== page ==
August 25, 2005
Hurricane Katrina Makes Landfall in Florida
MIAMI -- Hurricane Katrina slammed into Florida's densely populated southeastern coast Thursday with sustained winds of 80 mph and lashing rain. Two people were killed by falling trees.
The storm strengthened into a Category 1 hurricane just before it made landfall along the Miami-Dade and Broward county line between Hallandale Beach and North Miami Beach. Weather officials said flooding was the main concern as the storm dropped a foot of rain or more in some spots.
There were no immediate reports of major damage or flooding as the storm passed through the area. An estimated 5.9 million Florida residents were in Katrina's projected path.
Rain fell in horizontal sheets and blew gusts of up to 92 mph, toppling trees and street signs. Seas were estimated at 15 feet, and blowing sand covered waterfront streets. Florida Power & Light said more than 412,000 customers were without electricity.
The storm proved fatal for two people who ignored warnings from officials to stay inside until the worst was over. A man in his 20s in Fort Lauderdale was crushed by a falling tree as he sat alone in his car, while a pedestrian was killed by a falling tree in the Fort Lauderdale suburb of Plantation.
"The message needs to be very clear. It's not a good night to be out driving around," National Hurricane Center director May Mayfield. "The back side of the core of the hurricane has yet to come. It's not over yet."
The usually bustling streets of Miami Beach, a tourist haven, were largely deserted as the storm pounded the area. The city is hosting celebrities and partygoers in town for the MTV Video Music Awards. MTV called off its pre-awards festivities Thursday and Friday.
"It's like a ghost town out here," said Mark Darress, concierge at The Astor Hotel in Miami Beach. "I see the random, not so smart people, riding scooters every now and then."
Tourists and others hoping to get out of town before the storm were stranded as airlines canceled flights at Miami and Fort Lauderdale airports, which both closed Thursday night.
On the entertainment strip along Las Olas Boulevard in Fort Lauderdale, Mango's restaurant manager Paul Wagner was closing down the business for the night as the weather worsened.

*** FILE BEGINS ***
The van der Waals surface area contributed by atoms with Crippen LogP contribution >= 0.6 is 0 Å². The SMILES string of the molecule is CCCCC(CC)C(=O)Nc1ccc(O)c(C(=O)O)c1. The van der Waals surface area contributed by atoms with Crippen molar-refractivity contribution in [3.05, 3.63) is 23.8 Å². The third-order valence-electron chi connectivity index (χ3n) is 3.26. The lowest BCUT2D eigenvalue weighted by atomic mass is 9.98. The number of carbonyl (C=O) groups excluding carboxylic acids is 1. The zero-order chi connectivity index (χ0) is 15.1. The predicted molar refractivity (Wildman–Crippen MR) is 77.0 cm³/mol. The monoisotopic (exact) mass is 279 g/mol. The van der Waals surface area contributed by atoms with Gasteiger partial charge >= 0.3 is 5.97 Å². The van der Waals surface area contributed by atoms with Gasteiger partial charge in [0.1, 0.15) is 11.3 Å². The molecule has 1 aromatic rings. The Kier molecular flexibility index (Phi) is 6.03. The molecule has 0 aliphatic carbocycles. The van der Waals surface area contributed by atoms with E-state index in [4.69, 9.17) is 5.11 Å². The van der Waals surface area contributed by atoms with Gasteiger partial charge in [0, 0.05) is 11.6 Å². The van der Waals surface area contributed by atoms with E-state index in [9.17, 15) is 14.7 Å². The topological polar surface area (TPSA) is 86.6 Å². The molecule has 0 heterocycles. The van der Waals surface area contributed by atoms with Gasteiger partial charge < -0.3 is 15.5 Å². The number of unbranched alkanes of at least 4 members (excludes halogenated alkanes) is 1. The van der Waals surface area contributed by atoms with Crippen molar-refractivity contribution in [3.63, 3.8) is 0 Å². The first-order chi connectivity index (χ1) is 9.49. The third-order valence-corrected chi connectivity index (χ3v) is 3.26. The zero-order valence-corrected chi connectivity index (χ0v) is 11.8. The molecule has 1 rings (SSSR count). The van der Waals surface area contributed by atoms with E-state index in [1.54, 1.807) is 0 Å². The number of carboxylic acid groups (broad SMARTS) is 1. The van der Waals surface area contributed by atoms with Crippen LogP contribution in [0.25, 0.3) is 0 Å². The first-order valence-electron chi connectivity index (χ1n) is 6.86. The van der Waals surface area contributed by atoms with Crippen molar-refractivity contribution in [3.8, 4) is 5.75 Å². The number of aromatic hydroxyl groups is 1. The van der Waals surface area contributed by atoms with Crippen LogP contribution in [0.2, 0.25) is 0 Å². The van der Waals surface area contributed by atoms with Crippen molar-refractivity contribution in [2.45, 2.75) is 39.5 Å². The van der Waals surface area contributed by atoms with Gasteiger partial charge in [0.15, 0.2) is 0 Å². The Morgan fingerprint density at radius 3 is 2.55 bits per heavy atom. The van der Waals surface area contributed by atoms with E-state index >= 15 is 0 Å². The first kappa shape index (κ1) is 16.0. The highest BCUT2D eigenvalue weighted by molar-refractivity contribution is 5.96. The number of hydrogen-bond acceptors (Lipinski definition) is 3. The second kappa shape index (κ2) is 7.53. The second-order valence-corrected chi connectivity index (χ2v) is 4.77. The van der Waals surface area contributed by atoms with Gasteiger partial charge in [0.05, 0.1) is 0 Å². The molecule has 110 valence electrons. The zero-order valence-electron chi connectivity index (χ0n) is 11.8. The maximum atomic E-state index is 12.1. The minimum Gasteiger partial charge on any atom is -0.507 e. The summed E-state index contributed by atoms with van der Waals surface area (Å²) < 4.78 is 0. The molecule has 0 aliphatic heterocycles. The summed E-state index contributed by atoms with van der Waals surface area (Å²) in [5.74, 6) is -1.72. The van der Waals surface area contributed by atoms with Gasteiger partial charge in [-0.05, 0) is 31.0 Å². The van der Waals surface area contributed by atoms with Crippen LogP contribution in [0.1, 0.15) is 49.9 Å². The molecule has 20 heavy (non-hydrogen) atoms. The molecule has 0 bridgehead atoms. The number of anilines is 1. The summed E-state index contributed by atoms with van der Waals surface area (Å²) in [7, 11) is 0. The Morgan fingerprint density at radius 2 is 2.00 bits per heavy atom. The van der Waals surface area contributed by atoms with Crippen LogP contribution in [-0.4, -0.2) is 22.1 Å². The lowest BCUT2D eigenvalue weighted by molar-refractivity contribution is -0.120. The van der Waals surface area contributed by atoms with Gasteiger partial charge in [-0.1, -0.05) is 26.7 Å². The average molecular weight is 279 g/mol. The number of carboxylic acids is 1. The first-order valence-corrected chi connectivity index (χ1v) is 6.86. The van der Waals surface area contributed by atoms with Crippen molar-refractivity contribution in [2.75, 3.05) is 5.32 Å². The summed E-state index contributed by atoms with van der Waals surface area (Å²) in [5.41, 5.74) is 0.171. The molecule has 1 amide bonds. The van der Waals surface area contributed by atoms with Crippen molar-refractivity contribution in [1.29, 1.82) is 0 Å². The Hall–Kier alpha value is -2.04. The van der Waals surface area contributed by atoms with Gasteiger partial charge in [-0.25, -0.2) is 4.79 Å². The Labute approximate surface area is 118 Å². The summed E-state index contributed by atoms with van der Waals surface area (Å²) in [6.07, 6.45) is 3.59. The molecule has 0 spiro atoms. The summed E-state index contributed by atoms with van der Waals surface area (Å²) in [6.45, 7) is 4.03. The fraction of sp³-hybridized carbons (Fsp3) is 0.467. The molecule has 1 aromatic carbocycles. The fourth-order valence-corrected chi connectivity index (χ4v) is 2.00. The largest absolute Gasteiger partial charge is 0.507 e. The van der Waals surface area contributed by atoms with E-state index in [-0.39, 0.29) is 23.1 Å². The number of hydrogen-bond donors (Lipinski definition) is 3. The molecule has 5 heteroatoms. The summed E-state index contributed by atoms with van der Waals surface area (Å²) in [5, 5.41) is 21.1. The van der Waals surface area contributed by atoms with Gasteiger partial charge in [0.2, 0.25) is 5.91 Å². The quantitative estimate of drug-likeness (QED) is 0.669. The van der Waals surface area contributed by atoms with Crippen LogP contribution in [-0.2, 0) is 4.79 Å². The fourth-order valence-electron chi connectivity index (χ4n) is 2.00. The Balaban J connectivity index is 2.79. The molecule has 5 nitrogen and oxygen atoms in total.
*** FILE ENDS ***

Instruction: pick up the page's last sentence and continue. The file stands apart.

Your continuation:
"That eye wall is coming through, but its pretty moderate here," Wagner said. "The only thing I can really see is tree limbs and some palm fronds in the road."
Before the hurricane struck, Floridians wary of Katrina prepared by putting up shutters, stacking sandbags in doorways and stocking up on supplies.
At a supermarket in Hollywood, Cassandra Butler hefted two five-gallon bottles of water as well as a 24-pack of smaller bottles into her shopping cart Thursday.
"It's not that I'm worried. I've been in south Florida all my life," Butler said. "But this is a feature of life down here, and you are smart to deal with it."
At a Home Depot in Miami, Jose Guerrera, 68, loaded 4-by-8 sheets of plywood onto a metal cart. He and his family huddled in their Coral Gables home as Hurricane Andrew screamed by in 1993 and he has been boarding up the house during hurricanes ever since.
"I have to protect the doors and windows," Guerrera said. His wife, meanwhile, was shopping for water and food. "That's her problem. She's gotta take care of the food. I take care of the work."
Water management officials lowered canal levels to avoid possible flooding, and pumps were activated in several low-lying areas of Miami-Dade.
"I always prepare for hurricanes," said Icel Diaz, 29, a resident of the flood-prone city of Sweetwater in Miami-Dade, as she gathered some sandbags. "Sometimes I overprepare, buying too many supplies."
Dozens of surfers and spectators lined beaches from Palm Beach to Miami-Dade counties to take advantage of the massive waves on the normally placid seas, and long lines didn't seem to be a problem at most area gas stations, supermarkets and hardware stores.
"This is the best of both worlds because it'll bring great waves, but it is not at all dangerous," said surfer Kurt Johnston, 22, of Davie.
Katrina was the second hurricane to hit the state this year - Dennis hit the Panhandle last month - and the sixth since Aug. 13, 2004. Katrina formed Wednesday over the Bahamas and was expected to cross Florida before heading into the Gulf of Mexico.
After crossing the peninsula, the storm could turn to the north over the Gulf of Mexico and threaten the Panhandle early next week, forecasters said. Bush encouraged residents of Florida's Panhandle and Big Bend areas to monitor the storm.
Katrina is the 11th named storm of the Atlantic hurricane season, which began June 1. That's seven more than have typically formed by now in the Atlantic, Caribbean and Gulf of Mexico, the hurricane center said. The season ends Nov. 30.
On the Net:
National Hurricane Center: http://www.nhc.noaa.gov